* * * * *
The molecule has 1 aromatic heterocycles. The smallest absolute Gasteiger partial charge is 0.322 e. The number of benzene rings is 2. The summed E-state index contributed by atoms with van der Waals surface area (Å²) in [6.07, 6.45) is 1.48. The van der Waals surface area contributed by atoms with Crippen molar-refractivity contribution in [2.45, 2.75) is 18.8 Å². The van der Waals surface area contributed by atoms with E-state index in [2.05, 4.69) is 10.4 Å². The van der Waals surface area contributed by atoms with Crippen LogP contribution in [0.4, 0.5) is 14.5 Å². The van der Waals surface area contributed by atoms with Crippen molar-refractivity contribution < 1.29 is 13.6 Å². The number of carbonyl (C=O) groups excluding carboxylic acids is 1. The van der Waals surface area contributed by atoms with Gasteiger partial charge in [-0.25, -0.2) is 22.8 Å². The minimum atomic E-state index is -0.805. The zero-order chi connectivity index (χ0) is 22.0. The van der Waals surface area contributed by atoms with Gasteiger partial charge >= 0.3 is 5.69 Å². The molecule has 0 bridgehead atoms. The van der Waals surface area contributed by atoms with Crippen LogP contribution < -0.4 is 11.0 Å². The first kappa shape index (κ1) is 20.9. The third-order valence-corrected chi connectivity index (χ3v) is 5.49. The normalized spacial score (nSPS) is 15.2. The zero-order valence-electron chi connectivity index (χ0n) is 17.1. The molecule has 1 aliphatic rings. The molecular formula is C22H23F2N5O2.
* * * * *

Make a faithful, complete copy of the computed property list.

The molecule has 1 aromatic heterocycles. The smallest absolute Gasteiger partial charge is 0.322 e. The number of benzene rings is 2. The summed E-state index contributed by atoms with van der Waals surface area (Å²) in [6.07, 6.45) is 1.48. The van der Waals surface area contributed by atoms with Crippen molar-refractivity contribution in [2.45, 2.75) is 18.8 Å². The van der Waals surface area contributed by atoms with E-state index in [2.05, 4.69) is 10.4 Å². The van der Waals surface area contributed by atoms with Crippen LogP contribution in [0.4, 0.5) is 14.5 Å². The van der Waals surface area contributed by atoms with Crippen molar-refractivity contribution < 1.29 is 13.6 Å². The number of carbonyl (C=O) groups excluding carboxylic acids is 1. The van der Waals surface area contributed by atoms with Gasteiger partial charge in [-0.25, -0.2) is 22.8 Å². The minimum atomic E-state index is -0.805. The zero-order chi connectivity index (χ0) is 22.0. The van der Waals surface area contributed by atoms with Gasteiger partial charge >= 0.3 is 5.69 Å². The molecule has 0 bridgehead atoms. The van der Waals surface area contributed by atoms with Crippen LogP contribution < -0.4 is 11.0 Å². The first kappa shape index (κ1) is 20.9. The third-order valence-corrected chi connectivity index (χ3v) is 5.49. The normalized spacial score (nSPS) is 15.2. The zero-order valence-electron chi connectivity index (χ0n) is 17.1. The molecule has 1 aliphatic rings. The molecular formula is C22H23F2N5O2.